Ellison, Ralph (Vol. 1)
Ellison, Ralph 1914–
Ellison, a Black American, won the National Book Award in 1952 for his first novel Invisible Man. He has since published essays, stories, and parts of a second novel. (See also Contemporary Authors, Vols. 11-12.)
Ralph Ellison's Invisible Man is a series of episodes, but the screaming crescendo on which the book opens—the hero in his Harlem cellar, all the stolen lights ablaze, collaring the reader and forcing him to notice and to hear—is an unforgettably powerful expression, at the extreme of racial experience, of the absurdity, the feeling of millions that the world is always just out of their reach.
Alfred Kazin, "The Alone Generation," in Harper's, October, 1959, pp. 127-31.
Ellison's Invisible Man is comic … almost in spite of its overtly satirical interests and its excursions into the broadly farcical. Humorous as many of its episodes are in themselves—the surreal hysteria of the scene at the Golden Day, the hero's employment at the Liberty Paint Company, or the expert dissection of political entanglements in Harlem—these are the materials which clothe Ellison's joke and which, in turn, suggest the shape by which the joke can be comprehended. The pith of Ellison's comedy reverberates on a level much deeper than these incidents, and as in all true humor, the joke affirms and denies simultaneously—accepts and rejects with the same uncompromising passion, leaving not a self-cancelling neutralization of momentum, but a sphere of moral conquest, a humanized cone of light at the very heart of the heart of darkness. Invisible Man, as Ellison has needlessly insisted in rebuttal to those critics who would treat the novel as fictionalized sociology or as a dramatization of archetypal images, is an artist's attempt to create a form….
Invisible Man achieves an expert evocation of that "mid-kingdom," that demimonde of constant metamorphosis where good and evil, appearance and reality, pattern and chaos are continually shifting their shapes even as the eye strains to focus and the imagination to comprehend. The Kafkaesque surrealism of the novel's action, the thematic entwinement of black-white and dark-light, and the psychic distance from the plot-development which the use of the Prologue and the Epilogue achieves posit the moral center of the novel in that fluid area where experience is in the very process of being transformed into value. The narrator, the author, and the reader as well are caught in the "mid-kingdom" which seems to me to be the characteristic and unavoidable focus of American literature. For this mid-kingdom, this unutterable silence which is "zero at the bone," seems to me to be the one really inalienable birthright of being an American.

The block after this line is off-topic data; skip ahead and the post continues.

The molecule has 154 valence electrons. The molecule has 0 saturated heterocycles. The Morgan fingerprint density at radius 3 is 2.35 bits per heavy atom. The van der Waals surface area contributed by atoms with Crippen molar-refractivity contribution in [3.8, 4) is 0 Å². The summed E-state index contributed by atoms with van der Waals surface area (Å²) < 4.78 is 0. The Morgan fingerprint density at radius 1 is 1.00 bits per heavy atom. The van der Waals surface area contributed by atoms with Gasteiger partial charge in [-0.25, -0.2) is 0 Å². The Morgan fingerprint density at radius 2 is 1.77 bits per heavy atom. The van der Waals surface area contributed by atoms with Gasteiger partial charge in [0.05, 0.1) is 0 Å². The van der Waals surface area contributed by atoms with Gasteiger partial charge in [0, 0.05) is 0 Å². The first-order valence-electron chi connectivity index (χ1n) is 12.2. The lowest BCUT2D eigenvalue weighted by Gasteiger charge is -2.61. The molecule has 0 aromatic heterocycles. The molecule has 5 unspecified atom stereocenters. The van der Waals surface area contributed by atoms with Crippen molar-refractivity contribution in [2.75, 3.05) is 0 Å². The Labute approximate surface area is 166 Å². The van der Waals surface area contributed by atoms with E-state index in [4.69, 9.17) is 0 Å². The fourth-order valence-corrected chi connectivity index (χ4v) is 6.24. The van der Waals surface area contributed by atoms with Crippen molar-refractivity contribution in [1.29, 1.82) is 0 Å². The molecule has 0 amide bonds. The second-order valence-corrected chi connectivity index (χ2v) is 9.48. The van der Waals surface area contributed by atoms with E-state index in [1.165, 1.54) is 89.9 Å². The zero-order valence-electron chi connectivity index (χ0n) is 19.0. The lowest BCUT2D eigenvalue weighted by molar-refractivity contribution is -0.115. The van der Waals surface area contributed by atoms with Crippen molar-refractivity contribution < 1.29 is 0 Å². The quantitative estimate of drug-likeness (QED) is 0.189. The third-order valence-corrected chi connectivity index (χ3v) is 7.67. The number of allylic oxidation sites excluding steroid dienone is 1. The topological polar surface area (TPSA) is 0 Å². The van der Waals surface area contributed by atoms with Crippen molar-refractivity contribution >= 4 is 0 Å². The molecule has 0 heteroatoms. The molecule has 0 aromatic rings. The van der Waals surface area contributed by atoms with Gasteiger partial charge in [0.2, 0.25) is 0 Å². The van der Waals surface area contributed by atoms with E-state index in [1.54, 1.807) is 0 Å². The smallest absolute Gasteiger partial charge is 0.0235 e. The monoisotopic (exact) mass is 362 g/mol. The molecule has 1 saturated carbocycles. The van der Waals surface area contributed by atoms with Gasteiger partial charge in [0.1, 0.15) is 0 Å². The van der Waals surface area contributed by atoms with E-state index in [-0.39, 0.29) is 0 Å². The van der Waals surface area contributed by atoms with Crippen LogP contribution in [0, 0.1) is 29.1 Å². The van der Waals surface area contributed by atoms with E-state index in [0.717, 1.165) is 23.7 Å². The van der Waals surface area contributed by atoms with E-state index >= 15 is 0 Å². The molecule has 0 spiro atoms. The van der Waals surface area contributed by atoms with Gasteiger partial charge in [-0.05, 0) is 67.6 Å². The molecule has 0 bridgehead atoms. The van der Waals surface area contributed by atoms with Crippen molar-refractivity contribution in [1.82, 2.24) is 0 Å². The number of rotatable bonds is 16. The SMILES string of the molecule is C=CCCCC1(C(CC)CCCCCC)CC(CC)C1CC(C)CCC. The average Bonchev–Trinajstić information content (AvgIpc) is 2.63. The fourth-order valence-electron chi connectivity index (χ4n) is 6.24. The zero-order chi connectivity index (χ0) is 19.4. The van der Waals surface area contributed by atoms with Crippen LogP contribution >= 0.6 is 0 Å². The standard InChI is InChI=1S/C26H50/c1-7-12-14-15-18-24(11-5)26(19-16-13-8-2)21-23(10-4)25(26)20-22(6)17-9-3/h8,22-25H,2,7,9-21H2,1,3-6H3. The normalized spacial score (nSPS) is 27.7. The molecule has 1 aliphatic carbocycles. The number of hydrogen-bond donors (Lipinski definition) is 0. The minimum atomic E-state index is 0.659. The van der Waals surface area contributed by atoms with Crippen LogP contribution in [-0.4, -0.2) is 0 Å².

Earl H. Rovit, "Ralph Ellison and the American Comic Tradition," in Wisconsin Studies in Contemporary Literature, Vol. 1, No. 1, 1960 (© 1960 by the Regents of the University of Wisconsin).
Anger and art: these are … the poles which define Ellison's pursuit of the old question of an American Negro identity, masks black or white shimmering in a vortex of light. For there is nothing simple, nothing that does not reek of violence and betrayal, in this question of identity; nothing that can be resolved in the spirit of liberal generosity or romantic primitivism….
Ellison, who has the formal sense of a jazz musician and the instinct of a singer of blues, understands that anger or agony is transient without art. Turbulence, in private or political life, amounts to a denial of the dignity of man. To acknowledge the innate dignity of mankind is also to reconcile the idea of freedom prescribed in the founding political documents of America with the violence of a Harlem race riot. The act of reconciliation is an action of what Ellison calls Mind, a fact of form. The "Negro question" becomes a question of determining the essence of the human in a way that the questioning and tormented Mind can grasp. This, if any, is the artistic credo of Ellison. The credo is one that requires him to exploit the resources of irony. And it prompts him … to draw upon the healing powers of the American joke and Negro blues.
The world of Invisible Man is vividly real and surreal, charged with insane violence and crazy humor. It is a world of magic transformations, for nothing in it is exactly what it seems…. Acceptance, humiliation, and rebellion—these are the emotions we sometimes associate with the various characters. But in this phantasmagoria of fact and fiction, no character is solid or stable enough—they are sleepwalkers all, captives of their particular illusion, hence grotesques in the sense Sherwood Anderson gave to that word—no character is "real" enough to make his emotions hold more than a fragment of reality. For the simple and astounding fact of the novel is this: no one is more visible than the invisible hero, no one is visible to another.
Ihab Hassan, in his Radical Innocence: Studies in the Contemporary American Novel (© 1961 by Princeton University Press; Princeton Paperback, 1971; reprinted by permission of Princeton University Press), Princeton University Press, 1961, pp. 168-70.